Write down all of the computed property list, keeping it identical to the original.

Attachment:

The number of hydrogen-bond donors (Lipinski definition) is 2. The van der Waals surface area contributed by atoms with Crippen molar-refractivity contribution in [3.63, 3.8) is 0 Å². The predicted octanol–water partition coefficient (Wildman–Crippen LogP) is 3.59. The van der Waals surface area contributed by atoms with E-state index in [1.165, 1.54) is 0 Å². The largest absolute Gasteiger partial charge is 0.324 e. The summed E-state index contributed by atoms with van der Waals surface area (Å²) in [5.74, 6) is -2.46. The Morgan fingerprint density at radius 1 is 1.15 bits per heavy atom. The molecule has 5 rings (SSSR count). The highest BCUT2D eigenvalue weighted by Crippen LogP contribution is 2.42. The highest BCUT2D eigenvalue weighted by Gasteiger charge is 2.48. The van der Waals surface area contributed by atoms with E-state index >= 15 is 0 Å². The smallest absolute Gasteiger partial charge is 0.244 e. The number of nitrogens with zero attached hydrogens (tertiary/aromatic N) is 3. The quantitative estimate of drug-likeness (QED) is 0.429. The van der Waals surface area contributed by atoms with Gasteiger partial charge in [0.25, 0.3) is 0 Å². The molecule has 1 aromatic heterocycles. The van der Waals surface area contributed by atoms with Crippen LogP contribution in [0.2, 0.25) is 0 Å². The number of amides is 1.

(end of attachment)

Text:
The number of hydrogen-bond donors (Lipinski definition) is 2. The van der Waals surface area contributed by atoms with Crippen molar-refractivity contribution in [3.63, 3.8) is 0 Å². The predicted octanol–water partition coefficient (Wildman–Crippen LogP) is 3.59. The van der Waals surface area contributed by atoms with E-state index in [1.165, 1.54) is 0 Å². The largest absolute Gasteiger partial charge is 0.324 e. The summed E-state index contributed by atoms with van der Waals surface area (Å²) in [5.74, 6) is -2.46. The Morgan fingerprint density at radius 1 is 1.15 bits per heavy atom. The molecule has 5 rings (SSSR count). The highest BCUT2D eigenvalue weighted by Crippen LogP contribution is 2.42. The highest BCUT2D eigenvalue weighted by Gasteiger charge is 2.48. The van der Waals surface area contributed by atoms with E-state index >= 15 is 0 Å². The smallest absolute Gasteiger partial charge is 0.244 e. The number of nitrogens with zero attached hydrogens (tertiary/aromatic N) is 3. The quantitative estimate of drug-likeness (QED) is 0.429. The van der Waals surface area contributed by atoms with Gasteiger partial charge in [0.25, 0.3) is 0 Å². The molecule has 1 aromatic heterocycles. The van der Waals surface area contributed by atoms with Crippen LogP contribution in [0.2, 0.25) is 0 Å². The number of amides is 1.